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British Industrial History

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John Henry Harris

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John Henry Harris (1838-1894) of Worthington Pumping Engine Co, 114 Queen Victoria Street, London, E.C.

1894 Obituary [1]

JOHN HENRY HARRIS was born at Troy, in New York State, on 4th January 1838. His father removed to Springfield, Massachusetts, while he was a boy, and there his early education was acquired.

He served his time on board a clipper ship, and on the outbreak of the Civil War in 1861 he offered himself as a volunteer in the United States Navy. His first appointment was that of acting master's mate, followed by that of acting ensign in 1862, and acting master in 1864. He participated in the naval engagements at Newport News, Port Hudson, Fort Fisher, and elsewhere.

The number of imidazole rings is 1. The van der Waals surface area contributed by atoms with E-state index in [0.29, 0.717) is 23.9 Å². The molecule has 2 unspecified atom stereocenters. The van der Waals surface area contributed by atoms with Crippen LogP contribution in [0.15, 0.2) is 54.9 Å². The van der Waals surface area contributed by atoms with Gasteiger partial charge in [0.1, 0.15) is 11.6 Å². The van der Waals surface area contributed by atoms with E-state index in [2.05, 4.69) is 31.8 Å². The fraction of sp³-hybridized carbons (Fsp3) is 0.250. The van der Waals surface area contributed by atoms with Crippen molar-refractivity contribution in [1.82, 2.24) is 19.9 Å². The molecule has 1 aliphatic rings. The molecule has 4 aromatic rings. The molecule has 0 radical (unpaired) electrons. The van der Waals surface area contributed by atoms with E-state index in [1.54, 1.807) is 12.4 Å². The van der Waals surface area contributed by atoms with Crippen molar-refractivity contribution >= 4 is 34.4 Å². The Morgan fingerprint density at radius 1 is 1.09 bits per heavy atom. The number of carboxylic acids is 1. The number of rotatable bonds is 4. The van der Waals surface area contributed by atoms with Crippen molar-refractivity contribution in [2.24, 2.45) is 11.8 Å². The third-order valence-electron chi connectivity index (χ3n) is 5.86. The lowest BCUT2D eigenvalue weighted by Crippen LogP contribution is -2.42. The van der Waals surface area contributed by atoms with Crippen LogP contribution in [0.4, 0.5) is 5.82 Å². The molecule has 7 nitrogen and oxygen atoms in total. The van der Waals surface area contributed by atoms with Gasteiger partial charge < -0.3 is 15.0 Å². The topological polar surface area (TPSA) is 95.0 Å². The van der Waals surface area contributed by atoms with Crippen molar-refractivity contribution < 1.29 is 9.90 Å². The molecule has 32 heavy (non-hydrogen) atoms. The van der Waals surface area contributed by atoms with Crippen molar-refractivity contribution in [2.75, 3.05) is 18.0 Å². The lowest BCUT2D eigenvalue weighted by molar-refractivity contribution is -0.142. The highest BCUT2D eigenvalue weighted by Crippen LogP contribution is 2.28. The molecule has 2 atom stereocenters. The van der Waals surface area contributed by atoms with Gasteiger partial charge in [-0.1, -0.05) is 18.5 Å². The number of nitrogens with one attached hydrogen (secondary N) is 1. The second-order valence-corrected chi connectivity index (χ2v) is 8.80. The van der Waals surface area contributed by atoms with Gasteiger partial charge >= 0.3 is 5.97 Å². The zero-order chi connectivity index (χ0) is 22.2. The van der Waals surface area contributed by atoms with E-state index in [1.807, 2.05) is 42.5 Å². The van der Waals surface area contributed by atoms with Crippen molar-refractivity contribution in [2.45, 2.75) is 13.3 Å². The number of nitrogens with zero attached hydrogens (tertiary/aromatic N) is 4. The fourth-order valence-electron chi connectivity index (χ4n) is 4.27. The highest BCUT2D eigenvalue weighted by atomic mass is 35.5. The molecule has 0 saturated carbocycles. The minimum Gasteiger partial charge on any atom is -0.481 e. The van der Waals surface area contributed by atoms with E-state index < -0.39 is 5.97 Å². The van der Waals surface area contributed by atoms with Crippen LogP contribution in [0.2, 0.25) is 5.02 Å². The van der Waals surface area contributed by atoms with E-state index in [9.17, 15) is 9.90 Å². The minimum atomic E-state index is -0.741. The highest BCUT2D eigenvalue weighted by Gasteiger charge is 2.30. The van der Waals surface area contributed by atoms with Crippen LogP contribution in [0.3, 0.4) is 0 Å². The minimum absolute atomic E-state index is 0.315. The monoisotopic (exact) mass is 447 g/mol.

After leaving the government service in 1866 he removed to Worcester, Massachusetts; and having decided to become a lawyer he entered the office of Senator George F. Hoar.

The routine of a lawyer's office proving uncongenial, he made arrangements with Messrs. George F. Blake and Co., of Boston, who were manufacturers of steam pumps, to go to New York and take charge of that branch of their business, which he managed successfully for several years.

After an attempt to carry on the manufacture of steam pumps at the Reading Hydraulic Works, in Reading, Pennsylvania, he became connected with the firm of Messrs. Henry R. Worthington, by whom he was sent to England, where he founded the Worthington Pumping Engine Co. in London.

He remained with this firm for about twelve years up to the time of his death, which took place at New York, after a long illness on 22nd January 1894, at the age of fifty-six.

He became a Member of this Institution in 1885, and was a member of several other scientific societies in Europe and America.

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